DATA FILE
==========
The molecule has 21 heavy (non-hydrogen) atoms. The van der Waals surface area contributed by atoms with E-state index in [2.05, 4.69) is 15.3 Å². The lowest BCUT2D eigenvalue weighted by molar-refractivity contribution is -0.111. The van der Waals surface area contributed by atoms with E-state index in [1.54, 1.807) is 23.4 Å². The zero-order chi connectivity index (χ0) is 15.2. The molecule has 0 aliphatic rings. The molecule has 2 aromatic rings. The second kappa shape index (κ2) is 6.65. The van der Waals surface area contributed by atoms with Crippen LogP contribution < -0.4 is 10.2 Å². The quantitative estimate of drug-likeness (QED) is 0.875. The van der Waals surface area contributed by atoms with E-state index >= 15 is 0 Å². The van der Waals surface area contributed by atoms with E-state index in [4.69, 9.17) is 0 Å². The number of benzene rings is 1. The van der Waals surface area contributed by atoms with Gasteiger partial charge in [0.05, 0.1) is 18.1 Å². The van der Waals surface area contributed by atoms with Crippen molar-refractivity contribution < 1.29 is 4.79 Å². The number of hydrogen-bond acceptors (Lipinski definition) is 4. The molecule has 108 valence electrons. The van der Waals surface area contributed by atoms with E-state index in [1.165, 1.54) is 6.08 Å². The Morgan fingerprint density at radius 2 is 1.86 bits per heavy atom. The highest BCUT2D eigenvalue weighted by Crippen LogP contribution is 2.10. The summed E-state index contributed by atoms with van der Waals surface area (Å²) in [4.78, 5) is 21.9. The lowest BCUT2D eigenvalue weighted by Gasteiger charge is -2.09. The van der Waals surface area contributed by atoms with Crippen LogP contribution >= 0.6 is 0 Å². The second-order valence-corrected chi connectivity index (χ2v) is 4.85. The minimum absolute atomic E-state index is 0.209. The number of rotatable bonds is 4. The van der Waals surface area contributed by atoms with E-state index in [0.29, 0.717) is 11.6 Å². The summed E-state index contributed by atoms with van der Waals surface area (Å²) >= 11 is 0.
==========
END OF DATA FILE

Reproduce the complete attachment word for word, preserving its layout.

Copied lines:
The molecule has 21 heavy (non-hydrogen) atoms. The van der Waals surface area contributed by atoms with E-state index in [2.05, 4.69) is 15.3 Å². The lowest BCUT2D eigenvalue weighted by molar-refractivity contribution is -0.111. The van der Waals surface area contributed by atoms with E-state index in [1.54, 1.807) is 23.4 Å². The zero-order chi connectivity index (χ0) is 15.2. The molecule has 0 aliphatic rings. The molecule has 2 aromatic rings. The second kappa shape index (κ2) is 6.65. The van der Waals surface area contributed by atoms with Crippen LogP contribution < -0.4 is 10.2 Å². The quantitative estimate of drug-likeness (QED) is 0.875. The van der Waals surface area contributed by atoms with E-state index >= 15 is 0 Å². The van der Waals surface area contributed by atoms with E-state index in [4.69, 9.17) is 0 Å². The number of benzene rings is 1. The van der Waals surface area contributed by atoms with Gasteiger partial charge in [0.05, 0.1) is 18.1 Å². The van der Waals surface area contributed by atoms with Crippen molar-refractivity contribution < 1.29 is 4.79 Å². The number of hydrogen-bond acceptors (Lipinski definition) is 4. The molecule has 108 valence electrons. The van der Waals surface area contributed by atoms with E-state index in [1.165, 1.54) is 6.08 Å². The Morgan fingerprint density at radius 2 is 1.86 bits per heavy atom. The highest BCUT2D eigenvalue weighted by Crippen LogP contribution is 2.10. The summed E-state index contributed by atoms with van der Waals surface area (Å²) in [4.78, 5) is 21.9. The lowest BCUT2D eigenvalue weighted by Gasteiger charge is -2.09. The van der Waals surface area contributed by atoms with Crippen LogP contribution >= 0.6 is 0 Å². The second-order valence-corrected chi connectivity index (χ2v) is 4.85. The minimum absolute atomic E-state index is 0.209. The number of rotatable bonds is 4. The van der Waals surface area contributed by atoms with E-state index in [0.29, 0.717) is 11.6 Å². The summed E-state index contributed by atoms with van der Waals surface area (Å²) >= 11 is 0.